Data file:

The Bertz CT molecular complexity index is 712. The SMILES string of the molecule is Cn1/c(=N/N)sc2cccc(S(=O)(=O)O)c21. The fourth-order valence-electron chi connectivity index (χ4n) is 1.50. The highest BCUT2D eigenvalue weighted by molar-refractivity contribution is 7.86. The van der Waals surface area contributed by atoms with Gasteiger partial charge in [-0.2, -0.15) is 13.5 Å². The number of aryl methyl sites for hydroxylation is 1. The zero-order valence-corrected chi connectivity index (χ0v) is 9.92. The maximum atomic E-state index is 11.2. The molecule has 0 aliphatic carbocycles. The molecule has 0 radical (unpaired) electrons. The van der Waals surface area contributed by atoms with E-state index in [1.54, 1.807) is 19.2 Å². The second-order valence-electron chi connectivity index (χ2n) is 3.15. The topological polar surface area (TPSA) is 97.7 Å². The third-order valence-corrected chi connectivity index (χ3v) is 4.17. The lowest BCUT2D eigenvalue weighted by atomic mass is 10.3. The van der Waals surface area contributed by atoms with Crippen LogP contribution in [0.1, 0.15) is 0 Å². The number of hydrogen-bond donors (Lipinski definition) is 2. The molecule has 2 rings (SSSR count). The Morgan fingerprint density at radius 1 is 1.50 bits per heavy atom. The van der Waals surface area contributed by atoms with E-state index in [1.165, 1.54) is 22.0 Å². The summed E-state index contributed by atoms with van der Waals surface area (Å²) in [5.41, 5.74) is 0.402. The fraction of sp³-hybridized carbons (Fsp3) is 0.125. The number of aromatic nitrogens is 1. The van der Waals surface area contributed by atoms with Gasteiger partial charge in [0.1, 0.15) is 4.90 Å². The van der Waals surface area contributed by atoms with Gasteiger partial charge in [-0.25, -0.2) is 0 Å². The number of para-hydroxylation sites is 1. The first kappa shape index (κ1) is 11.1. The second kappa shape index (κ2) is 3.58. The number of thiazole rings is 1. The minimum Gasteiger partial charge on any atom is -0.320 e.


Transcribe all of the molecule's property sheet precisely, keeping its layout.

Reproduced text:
The Bertz CT molecular complexity index is 712. The SMILES string of the molecule is Cn1/c(=N/N)sc2cccc(S(=O)(=O)O)c21. The fourth-order valence-electron chi connectivity index (χ4n) is 1.50. The highest BCUT2D eigenvalue weighted by molar-refractivity contribution is 7.86. The van der Waals surface area contributed by atoms with Gasteiger partial charge in [-0.2, -0.15) is 13.5 Å². The number of aryl methyl sites for hydroxylation is 1. The zero-order valence-corrected chi connectivity index (χ0v) is 9.92. The maximum atomic E-state index is 11.2. The molecule has 0 aliphatic carbocycles. The molecule has 0 radical (unpaired) electrons. The van der Waals surface area contributed by atoms with E-state index in [1.54, 1.807) is 19.2 Å². The second-order valence-electron chi connectivity index (χ2n) is 3.15. The topological polar surface area (TPSA) is 97.7 Å². The third-order valence-corrected chi connectivity index (χ3v) is 4.17. The lowest BCUT2D eigenvalue weighted by atomic mass is 10.3. The van der Waals surface area contributed by atoms with Crippen LogP contribution in [0.1, 0.15) is 0 Å². The number of hydrogen-bond donors (Lipinski definition) is 2. The molecule has 2 rings (SSSR count). The Morgan fingerprint density at radius 1 is 1.50 bits per heavy atom. The van der Waals surface area contributed by atoms with E-state index in [1.165, 1.54) is 22.0 Å². The summed E-state index contributed by atoms with van der Waals surface area (Å²) in [5.41, 5.74) is 0.402. The fraction of sp³-hybridized carbons (Fsp3) is 0.125. The number of aromatic nitrogens is 1. The van der Waals surface area contributed by atoms with Gasteiger partial charge in [0.1, 0.15) is 4.90 Å². The van der Waals surface area contributed by atoms with Gasteiger partial charge in [-0.25, -0.2) is 0 Å². The number of para-hydroxylation sites is 1. The first kappa shape index (κ1) is 11.1. The second kappa shape index (κ2) is 3.58. The number of thiazole rings is 1. The minimum Gasteiger partial charge on any atom is -0.320 e.